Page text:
Guillain Barré Syndrome

GBS/CIDP described

GBS is a syndrome; i.e. it is a collection of symptoms and signs. It is not a single disease, but rather consists of serveral related diseases. It is a rare disorder affecting 1–2 people per 100,000 fairly consistently around the world. This implies that about 40 to 80 New Zealanders are affected each year although recent research has suggested this may be as high as 100 annually. All of these diseases have in common an immune attack on the components of the peripheral motor sensory nervous system resulting in rapidly progressive weakness, sometimes progressing to severe or even complete paralysis. Progression of the disease always stops within 4 weeks and there is a prolonged recovery phase.

The most common form of GBS is called acute (short-lasting) inflammatory demyelinating polyneuropathy (AIDP) because the immune attack is directed at the myelin sheath that surrounds and insulates the individual nerve fibres that are called axons.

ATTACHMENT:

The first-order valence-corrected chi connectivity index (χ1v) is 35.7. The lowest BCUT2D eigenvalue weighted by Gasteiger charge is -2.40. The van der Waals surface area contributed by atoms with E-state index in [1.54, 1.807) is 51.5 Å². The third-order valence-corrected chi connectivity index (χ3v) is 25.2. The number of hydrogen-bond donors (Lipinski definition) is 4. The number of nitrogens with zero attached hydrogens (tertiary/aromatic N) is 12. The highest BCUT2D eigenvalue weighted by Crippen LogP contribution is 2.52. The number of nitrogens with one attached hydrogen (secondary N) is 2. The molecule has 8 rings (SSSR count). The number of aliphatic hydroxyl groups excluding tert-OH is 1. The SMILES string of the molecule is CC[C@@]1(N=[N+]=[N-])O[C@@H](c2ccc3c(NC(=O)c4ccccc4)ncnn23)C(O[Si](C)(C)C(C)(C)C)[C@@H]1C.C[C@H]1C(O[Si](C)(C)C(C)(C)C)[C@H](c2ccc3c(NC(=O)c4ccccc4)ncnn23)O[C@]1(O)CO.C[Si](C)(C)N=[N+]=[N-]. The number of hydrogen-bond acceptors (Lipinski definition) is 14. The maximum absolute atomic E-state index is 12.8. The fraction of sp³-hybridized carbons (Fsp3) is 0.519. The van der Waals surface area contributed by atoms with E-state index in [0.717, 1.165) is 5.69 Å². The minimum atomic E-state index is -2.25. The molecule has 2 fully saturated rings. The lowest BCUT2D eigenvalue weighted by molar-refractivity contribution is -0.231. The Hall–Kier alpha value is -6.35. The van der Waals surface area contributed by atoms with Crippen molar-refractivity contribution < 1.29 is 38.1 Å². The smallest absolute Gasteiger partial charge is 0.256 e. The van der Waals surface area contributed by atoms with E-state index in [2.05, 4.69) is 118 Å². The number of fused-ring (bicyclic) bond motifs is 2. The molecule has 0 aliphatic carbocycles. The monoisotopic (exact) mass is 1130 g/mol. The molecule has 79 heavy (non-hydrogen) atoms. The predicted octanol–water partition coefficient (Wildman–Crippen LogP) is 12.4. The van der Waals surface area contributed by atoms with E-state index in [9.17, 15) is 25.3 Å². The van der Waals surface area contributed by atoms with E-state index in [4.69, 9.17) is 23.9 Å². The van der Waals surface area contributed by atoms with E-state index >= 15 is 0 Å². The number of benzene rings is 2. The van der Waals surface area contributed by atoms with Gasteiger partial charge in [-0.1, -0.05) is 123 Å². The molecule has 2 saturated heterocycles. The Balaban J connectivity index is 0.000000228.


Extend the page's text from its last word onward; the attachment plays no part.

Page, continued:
A rare form of GBS (accounting for about 5% of all attacks) is called Miller Fisher syndrome (MFS). In this form of GBS the immune attack is directed against the nerves that control eye movement and coordination, leading to double vision (diplopia), droopy eyelids (ptosis) and incoordination and imbalance (ataxia).

The immune attack is occasionally directed against the axon itself. If only motor axons are affected the syndrome is called acute motor axonal neuropathy (AMAN) and if both motor and sensory axons are affected it is called acute motor and sensory axonal neuropathy (AMSAN) – this is probably just a more severe form of AMAN.

CIDP is a chronic or ongoing neuropathy that closely resembles GBS; the main difference is the pace of progression. Instead of evolving over 4 weeks it evolves much more slowly, typically over a period of months but occasionally over many years. It is also a disease in which there is an immune attack directed against the myelin sheath. Whether there is a chronic disease corresponding to AMAM and AMSAN is controversial although it is recognised that there is a chronic disease akin to MFS called CANOMAD.